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November 28, 2019

Northrop team demonstrates MBDA and Saab system integration into IBCS

US aerospace company Northrop Grumman, MBDA and Saab have demonstrated the integration of MBDA’s Common Anti-air Modular Missile (CAMM) family and Saab’s Giraffe radar system family into the Integrated Air and Missile Defense (IAMD) Battle Command System (IBCS) of Northrop Grumman.

US aerospace company Northrop Grumman, MBDA and Saab have demonstrated the integration of MBDA’s Common Anti-air Modular Missile (CAMM) family and Saab’s Giraffe radar system family into the Integrated Air and Missile Defense (IAMD) Battle Command System (IBCS) of Northrop Grumman.

CAMM, the first non-US missile system, was demonstrated with IBCS earlier this year while Giraffe is the first non-US sensor system to be demonstrated.

The three companies used simulated threat scenarios, including simultaneous engagements, to demonstrate rapid and functional integration.

During the demonstration, the Giraffe radar emulator passed the radar information pertaining to simulated air targets to IBCS to assess and track threats.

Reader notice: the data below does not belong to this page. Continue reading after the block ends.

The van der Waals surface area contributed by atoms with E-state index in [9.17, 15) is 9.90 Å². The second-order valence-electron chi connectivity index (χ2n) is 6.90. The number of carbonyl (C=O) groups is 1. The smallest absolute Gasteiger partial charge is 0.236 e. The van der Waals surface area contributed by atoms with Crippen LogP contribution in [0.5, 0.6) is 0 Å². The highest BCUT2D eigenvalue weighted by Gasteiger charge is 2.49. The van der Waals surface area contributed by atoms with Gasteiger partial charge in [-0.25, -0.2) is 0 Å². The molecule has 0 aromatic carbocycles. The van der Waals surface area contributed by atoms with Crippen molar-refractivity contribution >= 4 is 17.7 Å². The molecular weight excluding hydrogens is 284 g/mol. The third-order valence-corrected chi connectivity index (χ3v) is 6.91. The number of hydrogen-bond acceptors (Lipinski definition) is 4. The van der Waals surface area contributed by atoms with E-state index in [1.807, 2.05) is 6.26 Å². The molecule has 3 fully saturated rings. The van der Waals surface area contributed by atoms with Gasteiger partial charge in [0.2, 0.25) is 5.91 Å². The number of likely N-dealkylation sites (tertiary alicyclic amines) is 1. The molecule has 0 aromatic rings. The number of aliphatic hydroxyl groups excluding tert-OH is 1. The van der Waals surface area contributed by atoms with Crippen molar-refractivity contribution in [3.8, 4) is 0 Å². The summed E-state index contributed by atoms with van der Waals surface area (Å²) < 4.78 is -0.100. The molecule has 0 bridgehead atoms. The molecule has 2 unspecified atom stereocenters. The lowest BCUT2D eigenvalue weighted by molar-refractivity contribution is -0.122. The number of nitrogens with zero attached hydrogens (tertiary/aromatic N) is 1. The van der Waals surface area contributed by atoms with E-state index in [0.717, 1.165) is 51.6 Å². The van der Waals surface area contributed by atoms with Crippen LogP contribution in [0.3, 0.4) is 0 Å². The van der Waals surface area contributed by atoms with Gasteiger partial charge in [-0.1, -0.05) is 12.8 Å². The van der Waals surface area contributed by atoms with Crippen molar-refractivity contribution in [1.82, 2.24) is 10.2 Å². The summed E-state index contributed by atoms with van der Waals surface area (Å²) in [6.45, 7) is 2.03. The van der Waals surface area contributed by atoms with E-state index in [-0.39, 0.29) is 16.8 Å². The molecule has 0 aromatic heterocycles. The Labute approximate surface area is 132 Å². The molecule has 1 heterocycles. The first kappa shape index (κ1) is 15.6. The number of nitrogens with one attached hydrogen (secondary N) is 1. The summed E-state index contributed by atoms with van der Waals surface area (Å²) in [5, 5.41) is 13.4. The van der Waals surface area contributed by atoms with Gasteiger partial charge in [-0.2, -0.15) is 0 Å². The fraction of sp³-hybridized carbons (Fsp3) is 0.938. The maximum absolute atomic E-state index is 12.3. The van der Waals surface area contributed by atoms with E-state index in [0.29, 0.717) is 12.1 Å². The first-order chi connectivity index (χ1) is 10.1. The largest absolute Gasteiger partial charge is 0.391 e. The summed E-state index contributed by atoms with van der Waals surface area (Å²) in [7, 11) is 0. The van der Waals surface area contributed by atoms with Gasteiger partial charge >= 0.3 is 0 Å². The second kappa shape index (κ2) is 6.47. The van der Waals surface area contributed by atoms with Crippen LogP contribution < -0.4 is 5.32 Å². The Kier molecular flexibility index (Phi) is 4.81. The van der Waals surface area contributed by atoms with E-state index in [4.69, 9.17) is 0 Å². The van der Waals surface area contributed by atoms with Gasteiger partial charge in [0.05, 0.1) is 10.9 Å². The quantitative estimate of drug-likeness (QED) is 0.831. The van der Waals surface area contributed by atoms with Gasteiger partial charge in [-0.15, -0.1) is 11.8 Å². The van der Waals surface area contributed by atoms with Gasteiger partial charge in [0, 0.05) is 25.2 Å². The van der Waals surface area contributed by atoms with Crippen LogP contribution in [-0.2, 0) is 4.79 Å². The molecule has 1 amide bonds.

IBCS operators used the CAMM missile emulators to execute optimised engagements based on the data and simultaneously deal with multiple threats.

Later, IBCS displayed the outgoing missiles that were reported by the Giraffe emulators.

Northrop Grumman said that the event demonstrated Distributed Fire Direction and Advanced Integrated Fire Control engagements.

The CAMM family of air defence missiles has been designed to counter various threats, including saturation attacks by precision-guided munitions, and manoeuvring simultaneous high-speed missile attacks from multiple directions.

CAMM missiles comprise a solid-state active radar seeker, two-way data-link, a low-signature rocket motor, as well as a 360⁰ soft-vertical launch system.

The Giraffe AMB radar integrates 3D surveillance radar and C3 functionality in a single system and enables forces to quickly understand the air situation, allowing immediate response to changing threats.

IBCS replaces legacy systems with a modern, net-centric approach to address the evolving threat. It integrates different radars and weapons to construct a more effective IAMD enterprise.

IBCS also provides an accurate and integrated air picture and broadens surveillance and protection areas.

The open systems architecture of IBCS facilitates incorporation of current and future sensors and effectors, as well as interoperability with joint C2 and the ballistic missile defence system.

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